Epilogue can have a use, in my opinion. I have used them.  You write the story and tie up all the loose ends. The goal has been met.  The h/h have resolved their issues. The reader is satisfied. Right? Maybe, but sometimes you want to add a few little details that didn’t fit the quick paced ending.

For instance, it’s a series and after you wrote ‘The End’ and before the start of the next book, there was a marriage and maybe an adoption. It could be done in back story, but it’s more relative to the previous book. The reader may want to know what happened after ‘The End’.
If you do write an Epilogue and I think can be used, it should be short and include only the items you think the reader might be interested in.

Can you use one without the other? Absolutely. But make sure it’s necessary and there’s no other way to include information the reader will want. And it should be info the readers want – not what the writer wants to share.
I’m looking forward to hearing what other writers say, because this is a controversial topic.  Check out theses authors.
Margaret Fieland
Skye Taylor
Dr. Bob Rich
Marci Baun
A.J. Maguire
Victoria Chatham
Anne Stenhouse
Helena Fairfax
Connie Vines
Rachael Kosinski
Kay Sisk
Rhobin Courtright

Happy Holidays everyone!

Thursday, December 15, 2016

Holidays and Writing

We’re into the biggest holiday season of the year. Christmas is in 10 days.
You have family, friends, baking, parties, maybe a job and you’re a writer. How do you balance it all? Do you quit writing? You can start again in January. 
Do you shop online? Do you skip baking or buy it at a local bakery? Do you skip parties to write?

I have a slight advantage. We snowbird, so I do Christmas cards the first week in November and mail them. I do my Christmas shopping a few weeks before we leave and hide them in the back of a funky closet in my home office.  A few days before Christmas I tell my daughter where they are and she can distribute them. And I don’t bake.
I did say ‘slight’ advantage. Because I’m in an RV park with all sorts of activities, so right now I’m doing glass fusion, genealogy and learning the ukulele. And all our neighbors get together several times a week to socialize.

So, when do I write. I spend early morning before I get up, thinking about my characters and the story. I might make a few notes. Then I set aside an hour and a half to write five days a week. If something interferes, I make sure I write fifteen minutes (even if it’s gibberish) before I go to bed. If for some reason I can’t, I try to add it to the time the next day.

It’s not perfect, but is it working for me? Mostly, yes, I’m hoping to finish Death Southern Style in the next few days.
What about you? How do you handle the holiday season?

Tuesday, December 13, 2016

Christmas or Seasonal Stories

So, you’re going to write a Christmas story. Is it a novel, a novella, or a short story?

When do you write it? When do you publish it?

I am not writing this from experience but from considering what and when to write. Usually around October I think, yikes, I should be writing a Christmas novella. But I’m not in the mood for Christmas. No way could I write a novel at this time, probably not even novella.

For other occasions, Easter, Valentines Day, or Breast Cancer month I write a piece and it’s rejected because I should have sent it in 2 months earlier. So, I need to write it five or six months before I send it in.

It’s almost a new year and I’m looking at my goals for the next year. So, for Valentines day – I’m too late.
Easter, should be by early January.

I have to admit I have a problem getting in the mood four or five months in advance. It’s Christmas and New Year’s and I should be writing Easter stories.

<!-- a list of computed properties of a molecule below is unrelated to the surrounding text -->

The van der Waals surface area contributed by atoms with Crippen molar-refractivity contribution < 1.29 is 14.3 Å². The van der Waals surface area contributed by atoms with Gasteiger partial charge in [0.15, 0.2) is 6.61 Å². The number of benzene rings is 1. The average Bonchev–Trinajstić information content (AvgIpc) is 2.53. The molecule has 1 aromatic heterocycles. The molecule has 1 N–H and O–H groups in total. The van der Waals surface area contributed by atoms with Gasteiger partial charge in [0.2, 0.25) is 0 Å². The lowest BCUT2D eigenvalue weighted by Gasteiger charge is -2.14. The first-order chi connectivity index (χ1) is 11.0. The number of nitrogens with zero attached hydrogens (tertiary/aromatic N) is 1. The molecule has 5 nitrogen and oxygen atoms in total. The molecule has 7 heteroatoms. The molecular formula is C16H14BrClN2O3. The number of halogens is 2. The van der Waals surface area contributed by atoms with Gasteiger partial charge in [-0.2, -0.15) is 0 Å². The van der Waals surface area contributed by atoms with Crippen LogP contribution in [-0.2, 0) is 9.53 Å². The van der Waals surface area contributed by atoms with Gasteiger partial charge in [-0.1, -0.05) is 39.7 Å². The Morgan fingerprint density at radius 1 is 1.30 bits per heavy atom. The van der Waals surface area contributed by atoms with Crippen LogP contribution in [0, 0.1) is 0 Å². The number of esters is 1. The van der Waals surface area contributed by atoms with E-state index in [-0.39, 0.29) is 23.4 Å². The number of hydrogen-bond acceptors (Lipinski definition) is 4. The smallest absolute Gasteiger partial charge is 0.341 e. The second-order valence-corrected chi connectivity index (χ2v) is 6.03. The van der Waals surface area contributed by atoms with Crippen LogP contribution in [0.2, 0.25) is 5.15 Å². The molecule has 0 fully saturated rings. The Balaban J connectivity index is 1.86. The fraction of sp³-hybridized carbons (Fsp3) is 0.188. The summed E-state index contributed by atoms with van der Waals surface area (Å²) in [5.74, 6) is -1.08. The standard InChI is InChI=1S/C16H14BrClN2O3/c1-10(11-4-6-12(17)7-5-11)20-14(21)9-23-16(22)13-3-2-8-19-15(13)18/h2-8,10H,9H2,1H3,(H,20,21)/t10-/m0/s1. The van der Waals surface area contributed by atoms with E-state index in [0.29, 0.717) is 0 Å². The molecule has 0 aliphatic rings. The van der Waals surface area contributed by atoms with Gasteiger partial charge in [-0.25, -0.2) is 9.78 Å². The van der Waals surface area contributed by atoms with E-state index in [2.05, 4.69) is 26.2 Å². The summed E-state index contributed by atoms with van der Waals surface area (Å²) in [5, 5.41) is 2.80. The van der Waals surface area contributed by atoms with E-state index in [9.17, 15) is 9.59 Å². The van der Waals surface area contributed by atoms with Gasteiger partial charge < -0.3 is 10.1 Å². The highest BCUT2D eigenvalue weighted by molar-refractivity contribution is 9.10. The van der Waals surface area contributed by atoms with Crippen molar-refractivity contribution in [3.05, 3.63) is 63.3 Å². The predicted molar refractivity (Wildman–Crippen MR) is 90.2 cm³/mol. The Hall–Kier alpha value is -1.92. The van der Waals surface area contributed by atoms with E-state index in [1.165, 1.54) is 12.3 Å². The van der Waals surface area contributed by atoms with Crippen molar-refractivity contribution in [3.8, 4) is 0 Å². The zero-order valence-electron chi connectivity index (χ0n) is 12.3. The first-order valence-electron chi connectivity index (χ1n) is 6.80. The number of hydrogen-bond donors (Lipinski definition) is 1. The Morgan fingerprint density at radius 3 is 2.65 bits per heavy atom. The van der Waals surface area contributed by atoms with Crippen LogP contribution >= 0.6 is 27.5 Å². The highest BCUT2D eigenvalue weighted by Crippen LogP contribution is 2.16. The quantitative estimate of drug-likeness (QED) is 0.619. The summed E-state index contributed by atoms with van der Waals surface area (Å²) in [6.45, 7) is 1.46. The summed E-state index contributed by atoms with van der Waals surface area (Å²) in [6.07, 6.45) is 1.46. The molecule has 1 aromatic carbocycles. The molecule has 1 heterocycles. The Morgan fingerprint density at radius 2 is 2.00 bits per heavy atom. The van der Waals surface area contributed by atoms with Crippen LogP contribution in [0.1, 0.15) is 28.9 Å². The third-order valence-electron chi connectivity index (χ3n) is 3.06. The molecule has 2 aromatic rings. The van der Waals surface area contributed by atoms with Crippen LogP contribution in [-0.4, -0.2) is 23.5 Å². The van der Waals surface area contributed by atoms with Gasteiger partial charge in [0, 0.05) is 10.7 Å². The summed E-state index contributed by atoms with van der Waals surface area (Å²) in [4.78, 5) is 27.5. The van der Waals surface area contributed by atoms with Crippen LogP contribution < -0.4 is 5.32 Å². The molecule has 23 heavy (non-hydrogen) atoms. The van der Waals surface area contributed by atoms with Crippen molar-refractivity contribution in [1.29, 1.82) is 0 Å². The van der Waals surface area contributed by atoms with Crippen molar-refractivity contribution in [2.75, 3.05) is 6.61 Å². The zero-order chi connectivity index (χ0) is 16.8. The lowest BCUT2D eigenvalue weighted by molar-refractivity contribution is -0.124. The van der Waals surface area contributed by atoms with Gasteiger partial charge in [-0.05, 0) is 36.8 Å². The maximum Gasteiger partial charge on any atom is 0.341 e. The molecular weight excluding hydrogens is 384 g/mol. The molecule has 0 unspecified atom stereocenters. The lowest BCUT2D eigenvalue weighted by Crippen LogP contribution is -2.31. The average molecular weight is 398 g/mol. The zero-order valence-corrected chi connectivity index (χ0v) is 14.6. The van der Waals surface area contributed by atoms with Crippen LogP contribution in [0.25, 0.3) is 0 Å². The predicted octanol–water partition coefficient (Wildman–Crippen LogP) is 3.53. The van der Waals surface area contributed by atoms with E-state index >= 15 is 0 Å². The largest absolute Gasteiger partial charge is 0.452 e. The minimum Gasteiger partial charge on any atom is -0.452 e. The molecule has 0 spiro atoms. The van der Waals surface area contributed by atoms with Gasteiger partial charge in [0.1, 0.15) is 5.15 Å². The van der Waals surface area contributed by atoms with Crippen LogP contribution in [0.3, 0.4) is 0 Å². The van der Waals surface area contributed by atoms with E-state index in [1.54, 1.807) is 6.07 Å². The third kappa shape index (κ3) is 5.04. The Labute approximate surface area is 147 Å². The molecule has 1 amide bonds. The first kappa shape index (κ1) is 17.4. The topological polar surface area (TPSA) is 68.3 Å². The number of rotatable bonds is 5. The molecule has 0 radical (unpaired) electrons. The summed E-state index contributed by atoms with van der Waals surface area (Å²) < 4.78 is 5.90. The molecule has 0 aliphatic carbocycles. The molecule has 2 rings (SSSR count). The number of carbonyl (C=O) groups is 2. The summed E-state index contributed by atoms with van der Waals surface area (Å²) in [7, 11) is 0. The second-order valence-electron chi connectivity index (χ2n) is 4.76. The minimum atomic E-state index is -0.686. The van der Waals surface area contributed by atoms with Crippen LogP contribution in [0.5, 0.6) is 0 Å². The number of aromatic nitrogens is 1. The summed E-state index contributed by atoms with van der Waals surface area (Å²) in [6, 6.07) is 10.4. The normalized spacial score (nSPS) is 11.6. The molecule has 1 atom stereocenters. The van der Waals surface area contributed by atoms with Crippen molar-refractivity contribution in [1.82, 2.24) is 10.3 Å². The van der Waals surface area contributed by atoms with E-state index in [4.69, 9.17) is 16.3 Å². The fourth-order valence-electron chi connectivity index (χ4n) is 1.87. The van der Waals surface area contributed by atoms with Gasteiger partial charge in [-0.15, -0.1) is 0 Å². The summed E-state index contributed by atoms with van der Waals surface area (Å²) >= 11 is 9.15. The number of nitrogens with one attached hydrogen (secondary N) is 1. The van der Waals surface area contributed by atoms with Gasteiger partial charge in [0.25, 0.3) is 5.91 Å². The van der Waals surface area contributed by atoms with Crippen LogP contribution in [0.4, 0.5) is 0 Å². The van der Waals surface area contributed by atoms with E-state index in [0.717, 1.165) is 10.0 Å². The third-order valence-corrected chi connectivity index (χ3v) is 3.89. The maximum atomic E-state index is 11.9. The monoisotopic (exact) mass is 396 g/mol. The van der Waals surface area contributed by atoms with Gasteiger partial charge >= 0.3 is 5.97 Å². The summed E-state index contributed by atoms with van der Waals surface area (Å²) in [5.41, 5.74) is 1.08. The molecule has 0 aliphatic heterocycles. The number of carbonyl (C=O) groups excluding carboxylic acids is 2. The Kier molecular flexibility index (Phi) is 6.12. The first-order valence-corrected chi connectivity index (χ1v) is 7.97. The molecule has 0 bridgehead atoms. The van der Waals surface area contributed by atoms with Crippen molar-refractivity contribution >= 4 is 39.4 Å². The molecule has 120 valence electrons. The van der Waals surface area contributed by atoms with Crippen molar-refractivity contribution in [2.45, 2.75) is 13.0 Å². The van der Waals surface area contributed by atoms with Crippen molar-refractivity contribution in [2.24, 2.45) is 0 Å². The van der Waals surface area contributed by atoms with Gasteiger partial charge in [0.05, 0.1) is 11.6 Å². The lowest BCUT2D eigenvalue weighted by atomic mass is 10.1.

My goal is to fit these novellas into a schedule five to six months before the event.

How do you fit the seasons into your writing plans? Do you need to be in the mood? What are you writing now?

Saturday, December 10, 2016

Genre- How do You Decide?

I’ve got a book almost ready to publish. I’m almost ready to send it to my proof reader and get a cover.

I started to think about marketing. What genre do I put the book in?
I write romantic suspense. Some are western and other’s PI and detective. This one is a medical about cloning. It’s setting is a hospital. The cloning is designer children, and cloning for body part’s. There’s suspense, but I’m wondering if this fits into a sci-fi category. I don’t write sci-fi but this seems a little in that direction.

So when I market it – what do I say? I checked out Wikipedia and here’s some of the genres they define.
          Classic – fiction that has become part of an accepted literary canon, widely taught in schools
  • Crime/detective – fiction about a crime, how the criminal gets caught, and the repercussions of the crime
  • Fantasy – fiction with strange or otherworldly settings or characters; fiction which invites suspension of reality
  • Historical fiction – story with fictional characters and events in a historical setting
  • Horror – fiction in which events evoke a feeling of dread and sometimes fear in both the characters and the reader
  • Mystery – this is fiction dealing with the solution of a crime or the unraveling of secrets
  • Science fiction – story based on impact of actual, imagined, or potential science, usually set in the future or on other planets
  • Short story – fiction of such brevity that it supports no subplots
  • Suspense/thriller – fiction about harm about to befall a person or group and the attempts made to evade the harm
  • Western  – set in the American Old West frontier and typically set in the late eighteenth to late nineteenth century
If you write a straight romance, or western it’s easy, but what if you cross genres, how do you decide where your book works?

Wednesday, December 7, 2016

Eleanor Webster's Latest Harlequin Historical

About Eleanor Webster

Eleanor Webster has a passion for many things, the most ardent likely being shoes.